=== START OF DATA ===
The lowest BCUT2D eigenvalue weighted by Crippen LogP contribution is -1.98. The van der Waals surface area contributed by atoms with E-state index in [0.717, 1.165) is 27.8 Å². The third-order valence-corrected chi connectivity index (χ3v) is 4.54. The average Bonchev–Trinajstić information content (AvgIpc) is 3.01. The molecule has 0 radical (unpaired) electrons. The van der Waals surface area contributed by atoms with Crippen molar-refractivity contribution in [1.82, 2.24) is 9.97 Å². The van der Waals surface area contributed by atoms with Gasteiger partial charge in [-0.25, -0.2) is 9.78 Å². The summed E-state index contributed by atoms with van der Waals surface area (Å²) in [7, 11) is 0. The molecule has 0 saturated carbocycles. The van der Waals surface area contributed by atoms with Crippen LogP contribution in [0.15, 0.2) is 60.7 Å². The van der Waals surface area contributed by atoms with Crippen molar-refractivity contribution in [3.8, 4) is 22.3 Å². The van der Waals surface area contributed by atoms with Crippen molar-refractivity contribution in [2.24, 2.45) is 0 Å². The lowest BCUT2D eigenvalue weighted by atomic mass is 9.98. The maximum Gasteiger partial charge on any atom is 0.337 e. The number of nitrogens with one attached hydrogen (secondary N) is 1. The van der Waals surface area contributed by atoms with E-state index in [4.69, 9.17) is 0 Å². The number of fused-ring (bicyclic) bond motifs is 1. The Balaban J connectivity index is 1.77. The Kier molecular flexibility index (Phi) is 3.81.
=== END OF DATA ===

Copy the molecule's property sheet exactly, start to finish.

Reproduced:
The lowest BCUT2D eigenvalue weighted by Crippen LogP contribution is -1.98. The van der Waals surface area contributed by atoms with E-state index in [0.717, 1.165) is 27.8 Å². The third-order valence-corrected chi connectivity index (χ3v) is 4.54. The average Bonchev–Trinajstić information content (AvgIpc) is 3.01. The molecule has 0 radical (unpaired) electrons. The van der Waals surface area contributed by atoms with Crippen molar-refractivity contribution in [1.82, 2.24) is 9.97 Å². The van der Waals surface area contributed by atoms with Gasteiger partial charge in [-0.25, -0.2) is 9.78 Å². The summed E-state index contributed by atoms with van der Waals surface area (Å²) in [7, 11) is 0. The molecule has 0 saturated carbocycles. The van der Waals surface area contributed by atoms with Crippen LogP contribution in [0.15, 0.2) is 60.7 Å². The van der Waals surface area contributed by atoms with Crippen molar-refractivity contribution in [3.8, 4) is 22.3 Å². The van der Waals surface area contributed by atoms with Crippen molar-refractivity contribution in [2.24, 2.45) is 0 Å². The lowest BCUT2D eigenvalue weighted by atomic mass is 9.98. The maximum Gasteiger partial charge on any atom is 0.337 e. The number of nitrogens with one attached hydrogen (secondary N) is 1. The van der Waals surface area contributed by atoms with E-state index in [4.69, 9.17) is 0 Å². The number of fused-ring (bicyclic) bond motifs is 1. The Balaban J connectivity index is 1.77. The Kier molecular flexibility index (Phi) is 3.81.